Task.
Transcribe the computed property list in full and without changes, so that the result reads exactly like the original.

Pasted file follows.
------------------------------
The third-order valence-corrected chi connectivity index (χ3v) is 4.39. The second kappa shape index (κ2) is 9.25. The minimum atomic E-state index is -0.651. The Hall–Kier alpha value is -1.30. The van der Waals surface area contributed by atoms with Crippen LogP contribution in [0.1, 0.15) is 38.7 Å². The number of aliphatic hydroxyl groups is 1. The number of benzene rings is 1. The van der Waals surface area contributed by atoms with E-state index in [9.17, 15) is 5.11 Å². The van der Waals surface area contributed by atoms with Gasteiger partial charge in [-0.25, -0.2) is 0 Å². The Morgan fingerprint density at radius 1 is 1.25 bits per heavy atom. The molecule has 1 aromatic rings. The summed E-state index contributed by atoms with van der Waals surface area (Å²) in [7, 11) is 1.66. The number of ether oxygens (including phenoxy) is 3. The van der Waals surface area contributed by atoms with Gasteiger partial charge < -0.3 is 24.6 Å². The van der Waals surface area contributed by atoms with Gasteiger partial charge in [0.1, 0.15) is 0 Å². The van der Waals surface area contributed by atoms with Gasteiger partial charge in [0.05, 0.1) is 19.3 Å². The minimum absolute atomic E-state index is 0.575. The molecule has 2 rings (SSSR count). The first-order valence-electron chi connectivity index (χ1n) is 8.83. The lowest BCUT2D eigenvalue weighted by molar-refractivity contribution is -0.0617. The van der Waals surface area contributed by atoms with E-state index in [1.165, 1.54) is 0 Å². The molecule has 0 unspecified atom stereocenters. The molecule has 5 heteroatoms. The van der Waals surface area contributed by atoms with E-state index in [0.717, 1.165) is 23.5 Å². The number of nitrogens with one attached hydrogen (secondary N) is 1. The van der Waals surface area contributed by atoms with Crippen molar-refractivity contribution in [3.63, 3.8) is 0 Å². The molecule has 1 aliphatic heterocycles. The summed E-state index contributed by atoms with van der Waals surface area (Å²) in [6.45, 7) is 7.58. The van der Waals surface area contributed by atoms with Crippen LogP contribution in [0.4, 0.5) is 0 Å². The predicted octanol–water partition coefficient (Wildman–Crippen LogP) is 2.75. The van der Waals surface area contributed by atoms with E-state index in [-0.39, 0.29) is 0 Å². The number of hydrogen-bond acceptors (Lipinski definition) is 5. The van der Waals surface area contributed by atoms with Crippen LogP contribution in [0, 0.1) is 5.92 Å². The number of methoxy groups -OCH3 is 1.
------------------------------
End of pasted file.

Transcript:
The third-order valence-corrected chi connectivity index (χ3v) is 4.39. The second kappa shape index (κ2) is 9.25. The minimum atomic E-state index is -0.651. The Hall–Kier alpha value is -1.30. The van der Waals surface area contributed by atoms with Crippen LogP contribution in [0.1, 0.15) is 38.7 Å². The number of aliphatic hydroxyl groups is 1. The number of benzene rings is 1. The van der Waals surface area contributed by atoms with E-state index in [9.17, 15) is 5.11 Å². The van der Waals surface area contributed by atoms with Gasteiger partial charge in [-0.25, -0.2) is 0 Å². The Morgan fingerprint density at radius 1 is 1.25 bits per heavy atom. The molecule has 1 aromatic rings. The summed E-state index contributed by atoms with van der Waals surface area (Å²) in [7, 11) is 1.66. The number of ether oxygens (including phenoxy) is 3. The van der Waals surface area contributed by atoms with Gasteiger partial charge < -0.3 is 24.6 Å². The van der Waals surface area contributed by atoms with Gasteiger partial charge in [0.1, 0.15) is 0 Å². The van der Waals surface area contributed by atoms with Gasteiger partial charge in [0.05, 0.1) is 19.3 Å². The minimum absolute atomic E-state index is 0.575. The molecule has 2 rings (SSSR count). The first-order valence-electron chi connectivity index (χ1n) is 8.83. The lowest BCUT2D eigenvalue weighted by molar-refractivity contribution is -0.0617. The van der Waals surface area contributed by atoms with E-state index in [1.165, 1.54) is 0 Å². The molecule has 0 unspecified atom stereocenters. The molecule has 5 heteroatoms. The van der Waals surface area contributed by atoms with E-state index in [0.717, 1.165) is 23.5 Å². The number of nitrogens with one attached hydrogen (secondary N) is 1. The van der Waals surface area contributed by atoms with Crippen molar-refractivity contribution in [3.63, 3.8) is 0 Å². The molecule has 1 aliphatic heterocycles. The summed E-state index contributed by atoms with van der Waals surface area (Å²) in [6.45, 7) is 7.58. The van der Waals surface area contributed by atoms with Crippen LogP contribution in [0.4, 0.5) is 0 Å². The predicted octanol–water partition coefficient (Wildman–Crippen LogP) is 2.75. The van der Waals surface area contributed by atoms with E-state index in [-0.39, 0.29) is 0 Å². The number of hydrogen-bond acceptors (Lipinski definition) is 5. The van der Waals surface area contributed by atoms with Crippen LogP contribution in [0, 0.1) is 5.92 Å². The number of methoxy groups -OCH3 is 1.